By Melissa Bagamasbad, Yovita Arika and Ha Thuy Hguyen
The power is with the people
The power of the media in the Philippines is unparalleled. Last 2004, 90 percent of Filipinos got their “power” from the television, Maria Ressa of ABS-CBN’s news and public affairs told delegates at the 5th Annual Forum of Emerging Leaders in Asian Journalism convened by the Konrad Adenauer Asian Center for Journalism at the Ateneo de Manila University, June 7 and 8.
Ressa said ABS-CBN is using that power to arm citizens through crowd sourcing which is based on the idea that large groups make smarter, better decisions than an elite few. She said however that change would not happen overnight.
“Small steps can make a change,” she explained. “Change happens if you do it in stages.” That is the strategy of her station.
It started in 2005 with programs such as Patrol, Ako ang Simula, and Boto Mo, Ipatrol Mo. These programs nurtured and built a patroller community and the station supported them by holding lectures, talks, and activities nationwide. So when former president Corazon Aquino died, ABS-CBN called on Boto patrollers for their memories and the station received a blast of emails, which added diversity and richness to a story that affected the entire nation.
Ressa said ABS-CBN called on patrollers during typhoon Ondoy in September 2009. These patrollers became journalists, as they shared stories, took photos, and updated their social networking sites providing ways to help one another.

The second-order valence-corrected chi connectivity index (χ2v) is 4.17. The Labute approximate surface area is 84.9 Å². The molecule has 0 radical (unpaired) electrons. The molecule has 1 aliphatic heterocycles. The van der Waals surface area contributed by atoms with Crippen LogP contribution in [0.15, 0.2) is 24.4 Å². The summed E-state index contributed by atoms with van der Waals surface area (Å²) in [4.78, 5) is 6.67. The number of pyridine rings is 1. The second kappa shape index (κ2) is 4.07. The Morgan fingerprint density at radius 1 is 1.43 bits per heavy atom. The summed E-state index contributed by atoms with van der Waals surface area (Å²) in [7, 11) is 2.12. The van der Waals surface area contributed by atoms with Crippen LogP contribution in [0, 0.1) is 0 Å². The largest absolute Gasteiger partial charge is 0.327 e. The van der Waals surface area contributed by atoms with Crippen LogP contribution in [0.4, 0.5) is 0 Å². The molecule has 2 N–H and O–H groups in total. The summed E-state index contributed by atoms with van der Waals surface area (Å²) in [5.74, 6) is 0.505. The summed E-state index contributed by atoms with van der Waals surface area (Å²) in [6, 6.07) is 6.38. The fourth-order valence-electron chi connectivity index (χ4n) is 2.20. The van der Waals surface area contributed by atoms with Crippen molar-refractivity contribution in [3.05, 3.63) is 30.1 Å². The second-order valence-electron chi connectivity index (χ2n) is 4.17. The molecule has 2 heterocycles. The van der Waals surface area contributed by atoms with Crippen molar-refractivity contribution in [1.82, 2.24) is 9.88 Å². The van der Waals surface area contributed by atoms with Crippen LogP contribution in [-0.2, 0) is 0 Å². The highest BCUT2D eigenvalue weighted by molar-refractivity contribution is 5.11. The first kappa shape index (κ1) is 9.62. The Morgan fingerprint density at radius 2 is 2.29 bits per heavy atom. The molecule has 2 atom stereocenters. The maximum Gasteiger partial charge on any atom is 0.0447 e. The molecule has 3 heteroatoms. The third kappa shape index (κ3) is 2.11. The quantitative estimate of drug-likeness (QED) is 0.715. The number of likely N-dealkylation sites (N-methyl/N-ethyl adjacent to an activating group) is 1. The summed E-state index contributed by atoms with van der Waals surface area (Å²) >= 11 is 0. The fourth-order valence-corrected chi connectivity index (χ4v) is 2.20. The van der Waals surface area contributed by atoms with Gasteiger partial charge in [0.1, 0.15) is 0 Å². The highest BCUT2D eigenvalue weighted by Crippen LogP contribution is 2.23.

During the lead up to the 2010 national elections, she said the station used the Internet as a primer to get feedback during the 2009 Leadership Forums, as well as the Vice-Presidential debate.
All of these examples show how the power is with the people, and they can work with media to make a difference. In this multimedia media world citizen engagement is essential. “We can change the world. You are powerful and you will make a difference!” Ressa concluded.
On air was yesterday, online is today
The media continues to evolve with technological development, observed Dr Holger Briel of the University of Nicosia in the same forum.
As the Internet becomes the new media, he said traditional broadcasters have to shift means of transmission to the Internet.
Dr. Briel said the Internet enables networks to maximize the growth of technology, for example video.
In the era of multimedia, journalists throughout the world are required to report for multiple platforms. To catch up with that requirement, the demand for training and education on multimedia journalism is rising.
This posed challenges to the university. The question is: how to teach and how to get the new type of journalism into teaching programmes, explained Dr. Randy Reddick from Texas Technology University, in his talk in the forum.
Drawing from curricula changes in his journalism department, Dr. Reddick said the first step of teaching multimedia journalism would be to include skills in all courses. That means all faculty must become proficient in new software and tools so that even print journalists can package stories for broadcast and online.
But Dr. Reddick added multimedia journalism must still be grounded in traditional core principles – research and reporting, being responsible, thorough and compelling, and storytelling.
“One of the most important thing in teaching multimedia journalism is to make students think visually in all stories they do,” Dr. Reddick stated.
Through his experience from teaching multimedia, Reddick said that most students struggle with the mindset that require them produce a package of stories with images and videos.
“The mindset issue still troubles me,” he noted.
The main reason newspapers are losing readers is their boring way of storytelling, and that is why “we need to expand our vision and need to be thinking multimedia all the time.”
In the multimedia environment, he said we will always have to ask ourselves “what is the best way to tell the story?” He said “thinking visually” would help answer the question.